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  • 1. Veronica Diaz, PhD Maricopa Community Colleges Patricia McGee, PhD University of Texas, San Antonio EDUCAUSE Southwest Regional Conference, Houston, TX February 20-22, 2008
  • 2.
    • Introductions
  • 3.  
  • 4. Today’s seminar
    • Overview of blended learning
    • Design and development process
    • Implementation
    • Faculty development and blended learning
    • Resources
    • Wiki: http://tinyurl.com/29t4xv
    • Hands-on and very applied
  • 5.  
  • 6.  
  • 7.  
  • 8. What is blended learning?
    • Blended learning courses combine online and classroom learning activities and resources in an optimal way to improve student learning outcomes and to address important institutional issues.
    • Classroom attendance (“seat time”) is reduced.
  • 9. Blended format definitions Sloan-C, 2007 Proportion of Content Delivered Online Type of Course Typical Description 0% Traditional Course with no online technology used — content is delivered in writing or orally. 1 to 29% Web Facilitated Course which uses web-based technology to facilitate what is essentially a face-to-face course. Uses a course management system (CMS) or web pages to post the syllabus and assignments, for example. 30 to 79% Blended/Hybrid Course that blends online and face-to-face delivery. Substantial proportion of the content is delivered online, typically uses online discussions, and typically has some face-to-face meetings. 80% + Online A course where most or all of the content is delivered online. Typically have no face-to-face meetings.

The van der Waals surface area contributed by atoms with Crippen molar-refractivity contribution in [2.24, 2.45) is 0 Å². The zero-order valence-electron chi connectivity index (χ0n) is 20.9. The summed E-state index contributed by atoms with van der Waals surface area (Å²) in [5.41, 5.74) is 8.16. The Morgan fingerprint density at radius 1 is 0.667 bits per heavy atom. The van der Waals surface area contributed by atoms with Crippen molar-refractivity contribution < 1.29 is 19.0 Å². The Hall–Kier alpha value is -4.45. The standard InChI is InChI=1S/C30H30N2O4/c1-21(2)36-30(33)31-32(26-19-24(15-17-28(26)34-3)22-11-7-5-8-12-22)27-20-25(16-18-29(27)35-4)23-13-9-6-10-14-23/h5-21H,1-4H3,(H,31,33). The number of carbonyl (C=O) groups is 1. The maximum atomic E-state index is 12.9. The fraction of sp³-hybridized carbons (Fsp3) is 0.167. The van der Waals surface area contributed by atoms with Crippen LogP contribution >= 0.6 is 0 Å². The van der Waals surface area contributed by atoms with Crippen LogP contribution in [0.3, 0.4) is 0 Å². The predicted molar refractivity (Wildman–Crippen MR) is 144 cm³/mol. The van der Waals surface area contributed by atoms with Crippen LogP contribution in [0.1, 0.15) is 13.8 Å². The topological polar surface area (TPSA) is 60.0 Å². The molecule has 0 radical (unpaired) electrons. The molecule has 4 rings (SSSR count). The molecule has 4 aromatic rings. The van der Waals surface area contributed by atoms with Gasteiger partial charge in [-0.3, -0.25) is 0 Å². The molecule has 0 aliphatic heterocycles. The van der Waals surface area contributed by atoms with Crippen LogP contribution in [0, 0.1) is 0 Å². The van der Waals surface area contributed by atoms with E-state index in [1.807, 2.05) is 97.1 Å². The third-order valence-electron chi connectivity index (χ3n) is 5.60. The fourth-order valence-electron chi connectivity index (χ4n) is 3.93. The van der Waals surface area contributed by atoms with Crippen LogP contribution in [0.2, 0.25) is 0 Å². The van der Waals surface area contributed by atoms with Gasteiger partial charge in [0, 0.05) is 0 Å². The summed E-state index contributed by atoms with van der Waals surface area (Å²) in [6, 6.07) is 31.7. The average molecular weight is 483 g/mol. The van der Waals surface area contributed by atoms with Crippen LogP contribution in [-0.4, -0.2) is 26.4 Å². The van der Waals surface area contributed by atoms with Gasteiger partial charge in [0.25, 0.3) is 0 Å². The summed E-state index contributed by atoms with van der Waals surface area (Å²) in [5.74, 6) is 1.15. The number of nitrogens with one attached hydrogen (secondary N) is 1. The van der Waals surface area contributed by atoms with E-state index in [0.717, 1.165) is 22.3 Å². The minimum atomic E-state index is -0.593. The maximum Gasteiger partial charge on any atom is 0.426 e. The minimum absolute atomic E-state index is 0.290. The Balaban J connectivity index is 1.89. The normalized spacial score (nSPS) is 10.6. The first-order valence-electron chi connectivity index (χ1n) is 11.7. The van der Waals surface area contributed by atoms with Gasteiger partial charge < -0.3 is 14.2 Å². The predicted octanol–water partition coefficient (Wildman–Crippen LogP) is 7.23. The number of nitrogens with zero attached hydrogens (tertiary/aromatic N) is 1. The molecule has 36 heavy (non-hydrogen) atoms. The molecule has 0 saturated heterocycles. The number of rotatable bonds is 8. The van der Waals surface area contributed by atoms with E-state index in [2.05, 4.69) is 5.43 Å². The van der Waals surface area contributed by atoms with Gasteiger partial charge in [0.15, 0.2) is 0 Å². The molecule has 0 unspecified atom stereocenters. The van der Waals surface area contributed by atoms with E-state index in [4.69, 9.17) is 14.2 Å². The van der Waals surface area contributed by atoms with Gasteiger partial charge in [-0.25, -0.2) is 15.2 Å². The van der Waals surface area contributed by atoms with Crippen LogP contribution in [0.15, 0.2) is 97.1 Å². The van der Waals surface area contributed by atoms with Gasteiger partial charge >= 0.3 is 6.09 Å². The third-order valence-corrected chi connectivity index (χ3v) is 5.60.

• 10.
    • The Sloan Consortium
    National data reports
  • 11.
    • The National Center for Academic Transformation
    Institutional support
    • Accommodate more students without adding resources.
    • Free up faculty members to offer other courses and programs of study that are in demand.
    • Increase student retention and meet goals for student achievement.
    • Decrease time to graduation by adding additional seats in bottleneck courses.
    • Improve consistency and quality across multiple sections.
    • Use state and student tuition dollars more efficiently.
  • 12. Institutional opportunities
    • Greater visualization, individualization, and hands-on learning
    • Self-determined blended learning
    • Increased connectedness, community, and collaboration
    • Increased authenticity and on-demand learning
    • Linking work and learning
    • Changed calendaring
    • Blended learning course designations
    • Changed instructor roles
    • The emergence of blended learning specialists